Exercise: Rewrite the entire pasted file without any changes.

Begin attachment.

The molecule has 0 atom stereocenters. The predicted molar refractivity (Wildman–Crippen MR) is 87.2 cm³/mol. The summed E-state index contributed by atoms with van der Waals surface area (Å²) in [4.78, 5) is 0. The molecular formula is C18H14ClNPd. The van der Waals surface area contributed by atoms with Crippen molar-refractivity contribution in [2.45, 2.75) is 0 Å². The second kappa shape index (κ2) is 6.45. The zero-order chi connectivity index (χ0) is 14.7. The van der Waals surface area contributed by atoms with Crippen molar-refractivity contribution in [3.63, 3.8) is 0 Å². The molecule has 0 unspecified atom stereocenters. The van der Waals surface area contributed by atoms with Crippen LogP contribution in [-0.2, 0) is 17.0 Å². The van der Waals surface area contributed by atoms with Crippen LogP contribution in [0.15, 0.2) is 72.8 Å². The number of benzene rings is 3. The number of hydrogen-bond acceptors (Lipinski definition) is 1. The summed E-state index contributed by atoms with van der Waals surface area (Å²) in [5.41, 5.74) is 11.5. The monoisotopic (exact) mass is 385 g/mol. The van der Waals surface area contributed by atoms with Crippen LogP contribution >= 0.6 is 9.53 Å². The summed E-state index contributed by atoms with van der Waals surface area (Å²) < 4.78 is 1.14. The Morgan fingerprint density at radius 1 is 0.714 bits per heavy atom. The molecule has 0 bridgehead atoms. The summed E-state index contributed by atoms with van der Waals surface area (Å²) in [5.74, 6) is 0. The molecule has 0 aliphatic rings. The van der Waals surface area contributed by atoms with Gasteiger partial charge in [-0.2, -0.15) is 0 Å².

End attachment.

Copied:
The molecule has 0 atom stereocenters. The predicted molar refractivity (Wildman–Crippen MR) is 87.2 cm³/mol. The summed E-state index contributed by atoms with van der Waals surface area (Å²) in [4.78, 5) is 0. The molecular formula is C18H14ClNPd. The van der Waals surface area contributed by atoms with Crippen molar-refractivity contribution in [2.45, 2.75) is 0 Å². The second kappa shape index (κ2) is 6.45. The zero-order chi connectivity index (χ0) is 14.7. The van der Waals surface area contributed by atoms with Crippen molar-refractivity contribution in [3.63, 3.8) is 0 Å². The molecule has 0 unspecified atom stereocenters. The van der Waals surface area contributed by atoms with Crippen LogP contribution in [-0.2, 0) is 17.0 Å². The van der Waals surface area contributed by atoms with Crippen LogP contribution in [0.15, 0.2) is 72.8 Å². The number of benzene rings is 3. The number of hydrogen-bond acceptors (Lipinski definition) is 1. The summed E-state index contributed by atoms with van der Waals surface area (Å²) in [5.41, 5.74) is 11.5. The monoisotopic (exact) mass is 385 g/mol. The van der Waals surface area contributed by atoms with Crippen LogP contribution >= 0.6 is 9.53 Å². The summed E-state index contributed by atoms with van der Waals surface area (Å²) < 4.78 is 1.14. The Morgan fingerprint density at radius 1 is 0.714 bits per heavy atom. The molecule has 0 bridgehead atoms. The summed E-state index contributed by atoms with van der Waals surface area (Å²) in [5.74, 6) is 0. The molecule has 0 aliphatic rings. The van der Waals surface area contributed by atoms with Gasteiger partial charge in [-0.2, -0.15) is 0 Å².